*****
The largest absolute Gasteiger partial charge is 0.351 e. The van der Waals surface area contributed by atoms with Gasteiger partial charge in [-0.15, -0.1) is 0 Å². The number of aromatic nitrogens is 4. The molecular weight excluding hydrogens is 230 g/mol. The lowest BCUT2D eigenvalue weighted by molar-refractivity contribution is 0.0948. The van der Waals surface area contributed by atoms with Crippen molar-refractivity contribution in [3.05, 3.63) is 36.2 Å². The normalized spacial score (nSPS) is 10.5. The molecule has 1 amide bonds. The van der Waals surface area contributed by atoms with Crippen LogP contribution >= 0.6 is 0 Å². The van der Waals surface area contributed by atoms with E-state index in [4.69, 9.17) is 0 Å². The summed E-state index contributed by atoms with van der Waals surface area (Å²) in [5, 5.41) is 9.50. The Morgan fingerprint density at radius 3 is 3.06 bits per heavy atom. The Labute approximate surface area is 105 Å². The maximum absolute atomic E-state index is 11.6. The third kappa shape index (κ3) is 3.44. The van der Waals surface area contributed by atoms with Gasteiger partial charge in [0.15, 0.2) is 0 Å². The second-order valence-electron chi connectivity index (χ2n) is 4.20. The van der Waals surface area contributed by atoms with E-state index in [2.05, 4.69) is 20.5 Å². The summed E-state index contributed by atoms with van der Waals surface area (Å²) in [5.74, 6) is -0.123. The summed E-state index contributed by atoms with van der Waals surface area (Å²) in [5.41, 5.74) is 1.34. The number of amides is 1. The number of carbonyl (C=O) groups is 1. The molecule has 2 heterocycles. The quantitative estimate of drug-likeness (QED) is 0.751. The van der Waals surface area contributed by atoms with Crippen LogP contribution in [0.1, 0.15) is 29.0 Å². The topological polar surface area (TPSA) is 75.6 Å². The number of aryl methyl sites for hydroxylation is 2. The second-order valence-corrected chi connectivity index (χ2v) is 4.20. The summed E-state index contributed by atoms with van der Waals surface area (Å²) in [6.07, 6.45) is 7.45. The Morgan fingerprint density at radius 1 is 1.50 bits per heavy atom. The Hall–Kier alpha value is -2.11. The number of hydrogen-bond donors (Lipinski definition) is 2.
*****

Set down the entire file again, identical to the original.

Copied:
The largest absolute Gasteiger partial charge is 0.351 e. The van der Waals surface area contributed by atoms with Gasteiger partial charge in [-0.15, -0.1) is 0 Å². The number of aromatic nitrogens is 4. The molecular weight excluding hydrogens is 230 g/mol. The lowest BCUT2D eigenvalue weighted by molar-refractivity contribution is 0.0948. The van der Waals surface area contributed by atoms with Crippen molar-refractivity contribution in [3.05, 3.63) is 36.2 Å². The normalized spacial score (nSPS) is 10.5. The molecule has 1 amide bonds. The van der Waals surface area contributed by atoms with Crippen LogP contribution >= 0.6 is 0 Å². The van der Waals surface area contributed by atoms with E-state index in [4.69, 9.17) is 0 Å². The summed E-state index contributed by atoms with van der Waals surface area (Å²) in [5, 5.41) is 9.50. The Morgan fingerprint density at radius 3 is 3.06 bits per heavy atom. The Labute approximate surface area is 105 Å². The maximum absolute atomic E-state index is 11.6. The third kappa shape index (κ3) is 3.44. The van der Waals surface area contributed by atoms with Gasteiger partial charge in [0.15, 0.2) is 0 Å². The second-order valence-electron chi connectivity index (χ2n) is 4.20. The van der Waals surface area contributed by atoms with E-state index in [2.05, 4.69) is 20.5 Å². The summed E-state index contributed by atoms with van der Waals surface area (Å²) in [5.74, 6) is -0.123. The summed E-state index contributed by atoms with van der Waals surface area (Å²) in [5.41, 5.74) is 1.34. The number of amides is 1. The number of carbonyl (C=O) groups is 1. The molecule has 2 heterocycles. The quantitative estimate of drug-likeness (QED) is 0.751. The van der Waals surface area contributed by atoms with Crippen LogP contribution in [0.1, 0.15) is 29.0 Å². The topological polar surface area (TPSA) is 75.6 Å². The number of aryl methyl sites for hydroxylation is 2. The second-order valence-corrected chi connectivity index (χ2v) is 4.20. The summed E-state index contributed by atoms with van der Waals surface area (Å²) in [6.07, 6.45) is 7.45. The Morgan fingerprint density at radius 1 is 1.50 bits per heavy atom. The Hall–Kier alpha value is -2.11. The number of hydrogen-bond donors (Lipinski definition) is 2.